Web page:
Why can cut flowers thrive for a short period of time in water but usually ultimately die?


Why can cut flowers thrive for a short period of time in water but usually ultimately die?

In: Biology

Because they can’t photosynthesise anymore, they can’t get useful nutrients from the sun or soil anymore.

They are not getting enough water and nutrients, so they eventually die.

Some notes : enough water and nutrients can cause the flower to live longer, which is why you sometimes see nutrient packets when buying bouquets of flowers and why you would change the water out with fresh nutrients/ water. Also, there are some types of flowers that can develop roots after they’ve been cut, so you can transplant just a cut flower!

I think it has to do with the flower.
They require more energy and nutrients to maintain and so it eventually over exerts itself and dies. But I think if you took the flower off soon enough you could potentially root it.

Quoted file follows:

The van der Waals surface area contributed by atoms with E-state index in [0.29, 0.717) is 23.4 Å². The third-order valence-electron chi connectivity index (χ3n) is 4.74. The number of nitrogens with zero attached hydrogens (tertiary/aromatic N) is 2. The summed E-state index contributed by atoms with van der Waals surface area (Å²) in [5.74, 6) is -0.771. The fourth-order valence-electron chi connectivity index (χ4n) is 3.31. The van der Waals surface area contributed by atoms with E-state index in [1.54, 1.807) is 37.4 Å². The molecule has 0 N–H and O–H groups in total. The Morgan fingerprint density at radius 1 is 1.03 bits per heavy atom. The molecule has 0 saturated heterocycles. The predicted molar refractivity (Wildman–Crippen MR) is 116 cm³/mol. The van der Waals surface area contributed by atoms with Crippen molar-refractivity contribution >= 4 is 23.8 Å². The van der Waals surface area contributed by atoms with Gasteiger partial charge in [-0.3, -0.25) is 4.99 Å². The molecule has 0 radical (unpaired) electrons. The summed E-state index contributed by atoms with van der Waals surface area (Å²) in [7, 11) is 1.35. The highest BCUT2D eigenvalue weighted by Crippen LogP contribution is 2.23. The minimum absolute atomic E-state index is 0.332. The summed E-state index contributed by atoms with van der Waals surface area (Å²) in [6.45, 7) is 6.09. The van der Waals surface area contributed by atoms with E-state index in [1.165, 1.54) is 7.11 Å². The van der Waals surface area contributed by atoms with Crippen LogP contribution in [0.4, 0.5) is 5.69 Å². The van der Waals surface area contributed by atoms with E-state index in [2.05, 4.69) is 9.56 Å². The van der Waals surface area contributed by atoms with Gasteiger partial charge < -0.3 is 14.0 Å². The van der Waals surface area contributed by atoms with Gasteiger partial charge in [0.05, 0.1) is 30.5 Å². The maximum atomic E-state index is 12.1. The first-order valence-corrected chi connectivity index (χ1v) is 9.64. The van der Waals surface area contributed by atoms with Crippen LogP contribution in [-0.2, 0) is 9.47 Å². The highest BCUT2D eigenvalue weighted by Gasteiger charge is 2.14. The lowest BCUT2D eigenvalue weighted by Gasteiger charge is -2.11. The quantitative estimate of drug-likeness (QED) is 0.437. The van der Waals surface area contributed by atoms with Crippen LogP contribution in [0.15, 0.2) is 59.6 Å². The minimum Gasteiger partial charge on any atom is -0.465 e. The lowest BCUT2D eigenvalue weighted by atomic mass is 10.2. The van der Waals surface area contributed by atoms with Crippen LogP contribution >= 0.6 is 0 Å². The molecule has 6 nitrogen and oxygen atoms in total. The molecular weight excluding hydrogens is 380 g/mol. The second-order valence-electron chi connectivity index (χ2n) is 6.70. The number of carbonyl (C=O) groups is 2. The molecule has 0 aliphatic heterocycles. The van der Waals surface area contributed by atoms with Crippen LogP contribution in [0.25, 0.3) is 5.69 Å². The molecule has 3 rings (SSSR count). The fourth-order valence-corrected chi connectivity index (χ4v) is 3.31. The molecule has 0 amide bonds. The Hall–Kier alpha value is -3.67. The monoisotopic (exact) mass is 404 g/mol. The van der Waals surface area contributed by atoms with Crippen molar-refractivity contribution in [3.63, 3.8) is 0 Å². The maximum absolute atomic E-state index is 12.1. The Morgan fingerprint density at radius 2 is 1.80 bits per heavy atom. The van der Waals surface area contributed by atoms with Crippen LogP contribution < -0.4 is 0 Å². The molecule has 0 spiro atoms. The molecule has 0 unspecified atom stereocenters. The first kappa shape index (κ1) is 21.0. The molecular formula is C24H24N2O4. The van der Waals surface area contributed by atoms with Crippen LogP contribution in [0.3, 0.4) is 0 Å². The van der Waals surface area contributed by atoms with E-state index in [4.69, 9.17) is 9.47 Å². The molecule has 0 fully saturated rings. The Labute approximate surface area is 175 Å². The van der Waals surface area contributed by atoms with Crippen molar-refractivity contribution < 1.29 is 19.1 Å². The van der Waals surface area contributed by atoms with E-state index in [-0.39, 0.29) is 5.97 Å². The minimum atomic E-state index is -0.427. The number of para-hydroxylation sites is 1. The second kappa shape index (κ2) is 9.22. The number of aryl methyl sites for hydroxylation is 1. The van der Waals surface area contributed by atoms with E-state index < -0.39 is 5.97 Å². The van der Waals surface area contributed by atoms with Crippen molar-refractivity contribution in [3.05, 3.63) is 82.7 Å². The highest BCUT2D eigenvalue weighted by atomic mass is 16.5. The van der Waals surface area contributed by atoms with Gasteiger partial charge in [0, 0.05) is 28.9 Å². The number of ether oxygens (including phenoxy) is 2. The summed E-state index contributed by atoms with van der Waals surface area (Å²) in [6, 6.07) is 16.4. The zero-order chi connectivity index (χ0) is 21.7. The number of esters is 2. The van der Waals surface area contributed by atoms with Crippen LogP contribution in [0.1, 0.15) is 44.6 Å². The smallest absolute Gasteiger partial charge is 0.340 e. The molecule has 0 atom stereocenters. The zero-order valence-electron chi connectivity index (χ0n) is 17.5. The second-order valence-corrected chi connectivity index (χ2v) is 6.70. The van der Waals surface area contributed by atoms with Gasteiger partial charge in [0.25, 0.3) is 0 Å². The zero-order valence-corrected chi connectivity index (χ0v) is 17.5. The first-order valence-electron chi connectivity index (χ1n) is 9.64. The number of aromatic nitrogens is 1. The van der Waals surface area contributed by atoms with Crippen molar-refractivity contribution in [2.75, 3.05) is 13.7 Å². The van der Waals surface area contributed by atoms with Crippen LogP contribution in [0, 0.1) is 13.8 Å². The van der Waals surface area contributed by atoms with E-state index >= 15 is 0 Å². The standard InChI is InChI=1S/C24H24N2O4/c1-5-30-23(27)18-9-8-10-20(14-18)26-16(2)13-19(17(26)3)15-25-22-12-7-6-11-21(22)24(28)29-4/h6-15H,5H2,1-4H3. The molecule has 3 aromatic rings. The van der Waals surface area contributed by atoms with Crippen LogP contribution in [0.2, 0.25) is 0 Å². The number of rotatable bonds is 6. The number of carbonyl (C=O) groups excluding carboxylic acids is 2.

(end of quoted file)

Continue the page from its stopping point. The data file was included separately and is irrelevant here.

Plants have hormones like people, and they are made in different parts of the plant. The hormone auxin is produced at tips of leaves and new growth and travels downward to stems and roots, signaling that the plant is in tact. If you remove the new growth of an apical bud (the top part of the plant that is still growing upward) the plant no longer receives auxin and starts growing in other directions, setting up lateral buds. If a leaf blade is removed, the petiole leading to the blade will fall off, because auxin inhibits sene scence (cell death). So when removed, the tips of plants still produce auxin, signaling the flower to not die.

Cytokinin is the hormone of the plant responsible for cell growth and originates from the tip of roots. When you remove the flowers of the plant, they are no longer receiving cytokinin and will not do cell division or make new plant parts because they no longer receive the molecular signal that allows them to do so.

Source: bio major and molecular/microbiology TA/ grad student